A device designed by Cork students that prevents work crews from accidental drownings will now join an illustrious band of 20 finalists for this year’s James Dyson awards on 27 October.
The James Dyson award is one of the most sought after for young engineers, as it offers a potential grand prize of €35,000 to the person who can invent something that could solve major global issues.
In order to have a chance to make it to the final global awards next October, participating teams must first win their own national finals, whereby they qualify to enter into a shortlist of 20 international projects.
Led by 27-year-old Arran Coughlan, the H-FLO is an anti-drowning device, which could be provided to crews working on or near large bodies of water, giving them the ability to escape a potentially deadly situation.
Inspired by the tragic deaths of labourers TJ O’Herlihy and Bryan Whelan last year, the H-FLO team has already formulated plans to bring the device to the automotive and offshore oil rigging industries.
Follows a successful 2015
H-FLO was one of four Irish student inventions shortlisted for the international awards, which included a gyroscopic portable energy-harvesting charger and an ultra-efficient tumble dryer.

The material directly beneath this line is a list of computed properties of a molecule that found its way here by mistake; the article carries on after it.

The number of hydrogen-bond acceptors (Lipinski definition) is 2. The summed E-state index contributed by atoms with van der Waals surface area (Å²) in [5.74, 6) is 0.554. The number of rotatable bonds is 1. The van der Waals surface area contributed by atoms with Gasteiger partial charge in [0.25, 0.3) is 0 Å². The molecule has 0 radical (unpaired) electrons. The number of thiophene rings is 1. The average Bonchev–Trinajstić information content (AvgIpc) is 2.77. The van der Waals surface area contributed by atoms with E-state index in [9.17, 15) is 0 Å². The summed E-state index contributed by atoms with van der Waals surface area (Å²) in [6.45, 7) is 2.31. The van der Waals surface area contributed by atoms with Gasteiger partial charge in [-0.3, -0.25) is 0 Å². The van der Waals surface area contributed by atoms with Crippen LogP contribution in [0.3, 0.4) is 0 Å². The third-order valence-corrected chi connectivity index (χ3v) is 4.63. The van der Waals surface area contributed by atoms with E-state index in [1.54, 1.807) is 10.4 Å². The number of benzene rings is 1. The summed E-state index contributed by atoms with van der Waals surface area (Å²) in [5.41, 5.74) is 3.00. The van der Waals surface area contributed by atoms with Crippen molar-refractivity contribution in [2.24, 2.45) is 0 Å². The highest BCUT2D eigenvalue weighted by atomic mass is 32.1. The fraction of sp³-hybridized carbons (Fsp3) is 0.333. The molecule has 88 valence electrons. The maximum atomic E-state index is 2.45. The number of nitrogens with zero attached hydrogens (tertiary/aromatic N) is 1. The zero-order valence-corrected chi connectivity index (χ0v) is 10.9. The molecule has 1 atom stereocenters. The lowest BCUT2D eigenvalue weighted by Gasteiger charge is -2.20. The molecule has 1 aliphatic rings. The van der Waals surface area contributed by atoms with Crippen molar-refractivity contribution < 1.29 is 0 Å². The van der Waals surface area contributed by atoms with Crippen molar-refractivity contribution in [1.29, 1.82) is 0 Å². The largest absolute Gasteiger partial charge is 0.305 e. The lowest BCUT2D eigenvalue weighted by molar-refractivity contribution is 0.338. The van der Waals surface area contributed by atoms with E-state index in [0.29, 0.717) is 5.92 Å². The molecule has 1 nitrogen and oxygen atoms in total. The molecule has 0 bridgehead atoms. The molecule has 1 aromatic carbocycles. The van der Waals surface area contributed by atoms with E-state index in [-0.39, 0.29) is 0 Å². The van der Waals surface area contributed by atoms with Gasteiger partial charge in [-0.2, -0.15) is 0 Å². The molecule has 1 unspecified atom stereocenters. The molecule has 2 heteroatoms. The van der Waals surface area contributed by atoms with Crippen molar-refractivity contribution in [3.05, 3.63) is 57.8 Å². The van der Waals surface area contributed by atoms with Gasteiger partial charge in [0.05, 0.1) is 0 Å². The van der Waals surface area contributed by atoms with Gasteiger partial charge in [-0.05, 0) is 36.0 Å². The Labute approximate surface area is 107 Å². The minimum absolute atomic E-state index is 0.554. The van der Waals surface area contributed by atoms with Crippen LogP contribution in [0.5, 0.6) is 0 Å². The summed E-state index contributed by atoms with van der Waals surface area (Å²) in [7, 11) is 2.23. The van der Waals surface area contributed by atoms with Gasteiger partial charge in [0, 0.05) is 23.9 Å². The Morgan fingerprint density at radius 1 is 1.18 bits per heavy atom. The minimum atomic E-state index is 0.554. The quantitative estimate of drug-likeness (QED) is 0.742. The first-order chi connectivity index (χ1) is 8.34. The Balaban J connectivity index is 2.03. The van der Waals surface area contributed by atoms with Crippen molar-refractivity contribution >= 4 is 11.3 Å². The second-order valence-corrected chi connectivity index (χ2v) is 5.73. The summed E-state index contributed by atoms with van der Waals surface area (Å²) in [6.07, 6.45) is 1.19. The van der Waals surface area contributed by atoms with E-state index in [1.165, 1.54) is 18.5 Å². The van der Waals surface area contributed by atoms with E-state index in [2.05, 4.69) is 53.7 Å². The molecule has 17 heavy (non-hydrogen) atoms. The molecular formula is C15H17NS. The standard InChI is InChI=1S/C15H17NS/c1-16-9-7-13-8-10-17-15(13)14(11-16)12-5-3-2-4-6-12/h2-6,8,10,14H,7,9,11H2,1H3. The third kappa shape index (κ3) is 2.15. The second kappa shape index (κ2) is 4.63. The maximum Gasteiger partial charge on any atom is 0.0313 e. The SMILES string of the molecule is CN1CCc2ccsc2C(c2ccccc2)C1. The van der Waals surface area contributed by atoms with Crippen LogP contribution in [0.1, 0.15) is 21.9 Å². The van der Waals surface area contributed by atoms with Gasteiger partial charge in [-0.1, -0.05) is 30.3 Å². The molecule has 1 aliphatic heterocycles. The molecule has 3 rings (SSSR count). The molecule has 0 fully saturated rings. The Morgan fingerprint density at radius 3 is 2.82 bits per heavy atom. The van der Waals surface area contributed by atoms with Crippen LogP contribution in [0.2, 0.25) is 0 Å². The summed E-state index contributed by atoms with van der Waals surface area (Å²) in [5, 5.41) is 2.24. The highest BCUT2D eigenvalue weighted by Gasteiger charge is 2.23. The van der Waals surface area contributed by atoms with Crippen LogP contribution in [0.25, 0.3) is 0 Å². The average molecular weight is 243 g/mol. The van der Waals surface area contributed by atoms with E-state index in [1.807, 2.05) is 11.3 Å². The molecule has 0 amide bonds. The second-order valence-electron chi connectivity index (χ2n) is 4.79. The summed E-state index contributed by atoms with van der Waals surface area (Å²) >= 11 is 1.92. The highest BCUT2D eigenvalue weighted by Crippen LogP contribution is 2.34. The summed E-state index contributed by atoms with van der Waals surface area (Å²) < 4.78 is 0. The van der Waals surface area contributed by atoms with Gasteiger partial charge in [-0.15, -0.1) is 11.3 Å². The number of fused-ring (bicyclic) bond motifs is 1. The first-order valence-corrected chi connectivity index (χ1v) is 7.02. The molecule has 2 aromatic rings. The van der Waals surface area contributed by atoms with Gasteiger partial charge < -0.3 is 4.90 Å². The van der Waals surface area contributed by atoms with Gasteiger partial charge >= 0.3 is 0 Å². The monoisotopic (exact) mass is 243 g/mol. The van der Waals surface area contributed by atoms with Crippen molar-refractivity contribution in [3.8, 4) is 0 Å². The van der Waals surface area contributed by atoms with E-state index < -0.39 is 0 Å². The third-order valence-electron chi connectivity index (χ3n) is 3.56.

Ireland has previously fared well with nautical devices at this event. Last year, University of Limerick (UL) graduate Cathal Redmond finished joint runner-up for the James Dyson award with his underwater breathing system, Express Dive.
Picking up €7,000 for his second place finish, Redmond became the first Irish student ever in the history of the international design award to win one of the major honours.
Aside from H-FLO, some of the other 19 competitors include the first ever Braille computer tablet for blind and partially sighted users, invented by a team of students from Austria, and a smart contact lens that monitors glucose levels to assist in diabetes management, invented by a Canadian student.